Media Final

Media Final - Media Final November 11, 2011 Will run on...

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Media Final November 11, 2011 Will run on rutv.rutgers.edu The First Amendment and Government Regulations Freedom of the Press? -The First Amendment allegedly prohibits federal regulation of speech and press, yet the Communications Act of 1934 and Telecommunications Act of 1996 have imposed federal regulations -Publishers of newspapers own the press and paper. Broadcasters use the broadcasting spectrum which is owned by the public -The rulings on broadcasting are different from those of newspapers. They are licensing the right to you, to read the newspapers Two Court Cases -Red Lion Decision (1969)- The Supreme Court ruled that the FCC’s rule that entitled persons attacked on a broadcast media to reply to their attackers was legal and just o -YES, have to give response time -Tornillo Decision (1974 )- said the exact opposite of the Red Lion Decision. The Supreme Court overthrew a Florida law which gave political candidates the right to reply to printed attacks o -NO Regulated Fairness -The Fairness Doctrine - in effect until 1987. Upheld by Red Lion Decision. Series of laws that level playing field -Personal Attack Rule - Stations have a duty to inform individuals or groups of personal attacks -Political Editorial Rule - a candidate must be given a chance to respond when a licensee (station) endorses an opponent -Both rules repealed in 2000 Exceptions to the Rules -FCC mandates access FOR IDEAS OF PUBLIC IMPORTANCE ONLY. Decision of what is important is done by the station itself and away from the public. Decided by the people who have the license. -Fairness dealt with the overall programming of the station, not just one issue -Equal time doesn’t mean equal time. Equal time provision said that have to make the same offer so that it is level but was repealed Public’s right to know vs. Personal Privacy -NY Times vs. Sullivan (1964)- NY Times was sued -“A profound national commitment to the principle that debate on public issues should be uninhibited, robust, and wide-open.” Key phrase, if Sullivan was going to win he had to prove the Times did this WITH DELIBERATE MALICE—intentionally went after him -“With deliberate Malice”- if they sued media had to prove deliberate malice. This started with politicians and then included celebrities -Hustler Magazine (larry Flint) vs. Falwell (1988) Jerry Falwell was a very righteous Christian man, and televangelist. Flint was the publisher of Hustler Magazine and did a fake ad wrote nasty things about Falwell and about his mother . at bottom said parody not to be taken seriously but Falwell took offense and won at every single level till he got to Supreme Court -“Proof of emotional distress (even with) bad motive” can’t protect public figures from satirical assaults, no matter how “outrageous”—first amendment at work, there are a lot of things that people don’t agree with but doesn’t mean it can’t be said Free Press vs. Fair Trial -What happens when two amendments clash? What takes precedent the first amendment rights to a free press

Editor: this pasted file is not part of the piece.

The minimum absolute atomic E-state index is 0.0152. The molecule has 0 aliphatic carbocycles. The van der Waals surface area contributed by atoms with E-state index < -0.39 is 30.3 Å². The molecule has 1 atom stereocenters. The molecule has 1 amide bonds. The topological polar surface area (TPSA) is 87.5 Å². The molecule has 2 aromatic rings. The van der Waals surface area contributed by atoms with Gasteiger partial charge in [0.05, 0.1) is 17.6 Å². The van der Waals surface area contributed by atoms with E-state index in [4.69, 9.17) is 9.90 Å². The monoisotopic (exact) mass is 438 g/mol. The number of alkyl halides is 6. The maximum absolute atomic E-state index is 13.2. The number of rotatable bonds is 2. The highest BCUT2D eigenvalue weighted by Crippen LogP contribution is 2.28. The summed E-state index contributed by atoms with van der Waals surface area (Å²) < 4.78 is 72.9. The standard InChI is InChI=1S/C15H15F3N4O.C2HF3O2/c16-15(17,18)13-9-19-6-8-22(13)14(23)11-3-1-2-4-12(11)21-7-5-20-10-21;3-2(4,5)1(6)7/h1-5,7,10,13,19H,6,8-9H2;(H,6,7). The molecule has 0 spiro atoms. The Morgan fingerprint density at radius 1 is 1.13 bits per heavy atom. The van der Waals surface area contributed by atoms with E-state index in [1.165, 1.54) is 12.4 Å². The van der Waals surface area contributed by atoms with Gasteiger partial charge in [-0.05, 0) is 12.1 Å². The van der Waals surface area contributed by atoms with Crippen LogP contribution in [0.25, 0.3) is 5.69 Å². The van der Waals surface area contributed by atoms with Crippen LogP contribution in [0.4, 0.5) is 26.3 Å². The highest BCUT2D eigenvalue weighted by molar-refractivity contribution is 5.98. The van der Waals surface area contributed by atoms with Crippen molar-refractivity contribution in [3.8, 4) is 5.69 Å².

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This note was uploaded on 01/19/2012 for the course MEDIA 102 taught by Professor Miller during the Fall '08 term at Rutgers.

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Media Final - Media Final November 11, 2011 Will run on...

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